Skip Navigation LinksHome > April 2014 - Volume 76 - Issue 4 > Obesity and vehicle type as risk factors for injury caused b...
Journal of Trauma and Acute Care Surgery:
doi: 10.1097/TA.0000000000000168
Original Articles

Obesity and vehicle type as risk factors for injury caused by motor vehicle collision

Donnelly, John P. MSPH; Griffin, Russell Lee PhD; Sathiakumar, Nalini MD, DrPH; McGwin, Gerald MS, PhD

Collapse Box

Abstract

BACKGROUND

This study sought to describe variations in the risk of motor vehicle collision (MVC) injury and death by occupant body mass index (BMI) class and vehicle type. We hypothesized that the relationship between BMI and the risk of MVC injury or mortality would be modified by vehicle type.

METHODS

This is a retrospective cohort study of occupants involved in MVCs using data from the Crash Injury Research and Engineering Network and the National Automotive Sampling System Crashworthiness Data System. Occupants were grouped based on vehicle body style (passenger car, sport utility vehicle, or light truck) and vehicle size (compact or normal, corresponding to below- or above-average curb weight). The relationship between occupant BMI class (underweight, normal weight, overweight, or obese) and risk of injury or mortality was examined for each vehicle type. Odds ratios (ORs) adjusted for various occupant and collision characteristics were estimated.

RESULTS

Of an estimated 44 million occupants of MVCs sampled from 2000 to 2009, 37.1% sustained an injury. We limited our analysis to injuries achieving an Abbreviated Injury Scale (AIS) score of 2 or more severe, totaling 17 million injuries. Occupants differed substantially in terms of demographic and collision characteristics. After adjustment for confounding factors, we found that obesity was a risk factor for mortality caused by MVC (OR, 1.6; 95% confidence interval [CI], 1.2–2.0). When stratified by vehicle type, we found that obesity was a risk factor for mortality in larger vehicles, including any-sized light trucks (OR, 2.1; 95% CI, 1.3–3.5), normal-sized passenger cars (OR, 1.6; 95% CI, 1.1–2.3), and normal-sized sports utility vehicles or vans (OR, 2.0; 95% CI, 1.0–3.8). Being overweight was a risk factor in any-sized light trucks (OR, 1.5; 95% CI, 1.1–2.1).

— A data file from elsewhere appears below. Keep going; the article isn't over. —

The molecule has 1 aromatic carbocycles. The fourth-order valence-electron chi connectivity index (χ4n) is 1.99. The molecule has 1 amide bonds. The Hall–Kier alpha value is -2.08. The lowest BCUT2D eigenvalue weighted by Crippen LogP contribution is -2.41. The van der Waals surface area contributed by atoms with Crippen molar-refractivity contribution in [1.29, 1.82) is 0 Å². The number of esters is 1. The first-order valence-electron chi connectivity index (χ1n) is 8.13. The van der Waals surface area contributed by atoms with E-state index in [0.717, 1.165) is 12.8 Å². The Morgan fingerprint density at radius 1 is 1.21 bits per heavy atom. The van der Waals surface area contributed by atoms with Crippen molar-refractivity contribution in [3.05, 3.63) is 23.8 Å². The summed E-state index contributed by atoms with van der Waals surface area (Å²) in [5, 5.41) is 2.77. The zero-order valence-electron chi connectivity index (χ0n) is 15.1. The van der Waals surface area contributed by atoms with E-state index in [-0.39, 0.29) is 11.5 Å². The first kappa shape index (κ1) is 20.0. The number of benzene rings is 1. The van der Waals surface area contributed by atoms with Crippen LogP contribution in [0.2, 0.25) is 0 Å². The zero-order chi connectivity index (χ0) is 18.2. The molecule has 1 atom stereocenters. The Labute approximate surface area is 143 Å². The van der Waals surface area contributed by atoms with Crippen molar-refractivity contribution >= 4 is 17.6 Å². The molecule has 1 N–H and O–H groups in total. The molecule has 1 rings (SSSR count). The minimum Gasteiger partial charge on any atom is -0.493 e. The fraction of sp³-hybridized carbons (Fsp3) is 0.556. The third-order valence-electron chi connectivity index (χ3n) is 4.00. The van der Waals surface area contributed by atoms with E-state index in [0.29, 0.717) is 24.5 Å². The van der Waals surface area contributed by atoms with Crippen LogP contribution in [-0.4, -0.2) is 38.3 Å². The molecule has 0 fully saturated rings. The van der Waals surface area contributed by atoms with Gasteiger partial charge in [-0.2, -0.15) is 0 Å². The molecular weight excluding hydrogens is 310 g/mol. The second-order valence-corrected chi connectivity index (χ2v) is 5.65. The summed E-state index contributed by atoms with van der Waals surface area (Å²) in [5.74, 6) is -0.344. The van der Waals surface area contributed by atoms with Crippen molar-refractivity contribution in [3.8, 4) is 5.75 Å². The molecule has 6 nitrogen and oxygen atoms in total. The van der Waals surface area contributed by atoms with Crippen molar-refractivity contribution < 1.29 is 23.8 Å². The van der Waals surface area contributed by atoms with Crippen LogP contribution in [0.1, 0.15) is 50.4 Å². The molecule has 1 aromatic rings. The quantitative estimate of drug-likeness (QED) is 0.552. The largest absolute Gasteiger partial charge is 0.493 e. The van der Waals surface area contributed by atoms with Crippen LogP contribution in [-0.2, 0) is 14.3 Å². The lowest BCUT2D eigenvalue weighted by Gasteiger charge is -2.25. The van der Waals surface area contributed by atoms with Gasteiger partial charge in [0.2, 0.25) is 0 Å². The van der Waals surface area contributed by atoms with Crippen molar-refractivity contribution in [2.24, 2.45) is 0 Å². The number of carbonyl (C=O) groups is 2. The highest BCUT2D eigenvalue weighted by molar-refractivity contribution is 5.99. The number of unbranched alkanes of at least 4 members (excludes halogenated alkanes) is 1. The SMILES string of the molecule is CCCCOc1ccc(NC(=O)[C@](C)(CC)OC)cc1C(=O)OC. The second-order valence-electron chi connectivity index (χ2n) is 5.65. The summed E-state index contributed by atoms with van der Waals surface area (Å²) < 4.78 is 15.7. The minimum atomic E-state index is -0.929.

CONCLUSION

We identified a significant interaction between occupant BMI class and vehicle type in terms of MVC-related mortality risk. Both factors should be taken into account when considering occupant safety, and additional study is needed to determine underlying causes of the observed relationships.

LEVEL OF EVIDENCE

Epidemiologic study, level III.

Copyright © 2014 by Lippincott Williams & Wilkins

Follow Us


Login

Article Tools

Share

Search for Similar Articles
You may search for similar articles that contain these same keywords or you may modify the keyword list to augment your search.